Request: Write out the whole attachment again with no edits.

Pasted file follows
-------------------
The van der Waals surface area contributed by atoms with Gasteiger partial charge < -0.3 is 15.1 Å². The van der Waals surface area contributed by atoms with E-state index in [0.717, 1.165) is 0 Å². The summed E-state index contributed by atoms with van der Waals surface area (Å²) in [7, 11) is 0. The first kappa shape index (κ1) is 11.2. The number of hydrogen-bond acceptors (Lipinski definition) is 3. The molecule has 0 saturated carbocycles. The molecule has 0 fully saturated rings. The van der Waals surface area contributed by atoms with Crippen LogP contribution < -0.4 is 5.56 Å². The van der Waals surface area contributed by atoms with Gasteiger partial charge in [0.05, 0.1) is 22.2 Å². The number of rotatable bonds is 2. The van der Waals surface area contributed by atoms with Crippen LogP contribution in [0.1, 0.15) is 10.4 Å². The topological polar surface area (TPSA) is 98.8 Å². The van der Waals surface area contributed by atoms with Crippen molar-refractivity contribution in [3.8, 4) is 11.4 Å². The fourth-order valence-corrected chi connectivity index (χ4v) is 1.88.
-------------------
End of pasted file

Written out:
The van der Waals surface area contributed by atoms with Gasteiger partial charge < -0.3 is 15.1 Å². The van der Waals surface area contributed by atoms with E-state index in [0.717, 1.165) is 0 Å². The summed E-state index contributed by atoms with van der Waals surface area (Å²) in [7, 11) is 0. The first kappa shape index (κ1) is 11.2. The number of hydrogen-bond acceptors (Lipinski definition) is 3. The molecule has 0 saturated carbocycles. The molecule has 0 fully saturated rings. The van der Waals surface area contributed by atoms with Crippen LogP contribution < -0.4 is 5.56 Å². The van der Waals surface area contributed by atoms with Gasteiger partial charge in [0.05, 0.1) is 22.2 Å². The number of rotatable bonds is 2. The van der Waals surface area contributed by atoms with Crippen LogP contribution in [0.1, 0.15) is 10.4 Å². The topological polar surface area (TPSA) is 98.8 Å². The van der Waals surface area contributed by atoms with Crippen molar-refractivity contribution in [3.8, 4) is 11.4 Å². The fourth-order valence-corrected chi connectivity index (χ4v) is 1.88.